Be like the fox
who makes more tracks than necessary,
some in the wrong direction.
Practice resurrection. – Wendell Berry
Wednesday was my last day of teaching, and it was a good one. My students shouted French recitations with a-typical end-of-the-year energy, I had the students complete the phrase “Je peux dire ____ en francais” and their responses were far-ranging and varied and funny. They’ve come so far. We played a game of “Simon dit” and a girl who I’ve taught two years in a row was the champion, besting a newer student who had taken French since she was 5. I got hugs and sighs and a few teary eyes as we said “au revoir.”
I am sad to say goodbye to the school community that I’ve been a part of now for three years. I will miss it.
And I’m certain I will miss teaching — it has been a part of my identity now for four years. I’ve lesson planned, written tests, made presentations. I’ve laughed and been stern and I’ve tried to act older than I am because, heck, I’m still very young.
But as much as this time feels marked by the end of something, it feels fresh and new and full of possibility. I finished writing the first short story I’ve written in a while, and I think it is my favorite thing I’ve ever written. And I’m increasingly sure about the stories I want to write next to accompany this first new piece, and I feel optimistic about them becoming a collective whole of which I can be proud.
We are also in exciting talks with someone regarding our Dear Balladeer project, more information to come if everything goes as planned.
And the tiny house gets here at the beginning of next week and we are both so excited (and nervous and anxious and eeeek).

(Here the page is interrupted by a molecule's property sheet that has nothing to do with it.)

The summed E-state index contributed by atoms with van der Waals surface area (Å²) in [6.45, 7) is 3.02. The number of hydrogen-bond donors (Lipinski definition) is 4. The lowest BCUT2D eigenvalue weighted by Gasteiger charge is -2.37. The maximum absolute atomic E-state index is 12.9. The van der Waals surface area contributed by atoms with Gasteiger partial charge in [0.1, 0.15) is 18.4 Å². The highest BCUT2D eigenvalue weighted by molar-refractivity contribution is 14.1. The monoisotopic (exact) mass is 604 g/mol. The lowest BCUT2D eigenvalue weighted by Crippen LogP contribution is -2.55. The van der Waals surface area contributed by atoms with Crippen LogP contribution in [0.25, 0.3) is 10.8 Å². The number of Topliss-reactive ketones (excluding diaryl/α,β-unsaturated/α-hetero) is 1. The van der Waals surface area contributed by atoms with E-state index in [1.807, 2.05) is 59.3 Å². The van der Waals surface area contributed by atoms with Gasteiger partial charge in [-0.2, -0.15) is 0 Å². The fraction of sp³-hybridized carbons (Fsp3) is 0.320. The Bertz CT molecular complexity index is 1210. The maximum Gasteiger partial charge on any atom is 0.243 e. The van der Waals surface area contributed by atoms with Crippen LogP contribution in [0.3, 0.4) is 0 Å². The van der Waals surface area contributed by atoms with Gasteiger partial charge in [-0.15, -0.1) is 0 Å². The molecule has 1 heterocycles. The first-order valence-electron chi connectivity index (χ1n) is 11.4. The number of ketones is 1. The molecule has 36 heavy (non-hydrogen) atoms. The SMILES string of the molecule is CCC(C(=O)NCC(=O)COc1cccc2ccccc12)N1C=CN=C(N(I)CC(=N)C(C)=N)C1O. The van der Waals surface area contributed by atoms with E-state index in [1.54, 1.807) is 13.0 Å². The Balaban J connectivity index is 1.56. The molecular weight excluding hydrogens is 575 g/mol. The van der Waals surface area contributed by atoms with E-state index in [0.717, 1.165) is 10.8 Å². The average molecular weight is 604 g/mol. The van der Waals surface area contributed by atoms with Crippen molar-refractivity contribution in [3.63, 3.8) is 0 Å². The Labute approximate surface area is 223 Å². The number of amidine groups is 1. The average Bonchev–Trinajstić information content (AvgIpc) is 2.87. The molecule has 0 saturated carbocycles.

But I think the thing I’m most excited about, and no surprise here, is this beautiful opportunity I have to watch my son grow and become more and more his own. I am daily humbled by the task at hand, to try and shape this little life we’ve been blessed with. I am increasingly a fan of Waldorf-inspired parenting literature, and am slowly starting to make changes in our day-to-day as a result of what I’m reading.
Today, I spent some time making a new schedule and routine for Edmond and me. It is certainly a bit ambitious even as I tried to make simplicity its key, but fortunately life does not have to be set in stone. I’m sharing it just because I looked at a lot of other families’ schedules as I made it and would be happy for it to help anyone else looking to build a rhythm for their kids.
At the heart of this new phase of life we’re entering as a family, I want to bring peace to our lives, so that we can truly experience the simple blessings of them. If I am able to do this, and if doing this frees us up to love better and more, than I will consider my life a great success.
Times of transition like these always remind me of Wendell Berry’s “Manifesto.” I’m starting a new trail, striking out to see if this is the right direction.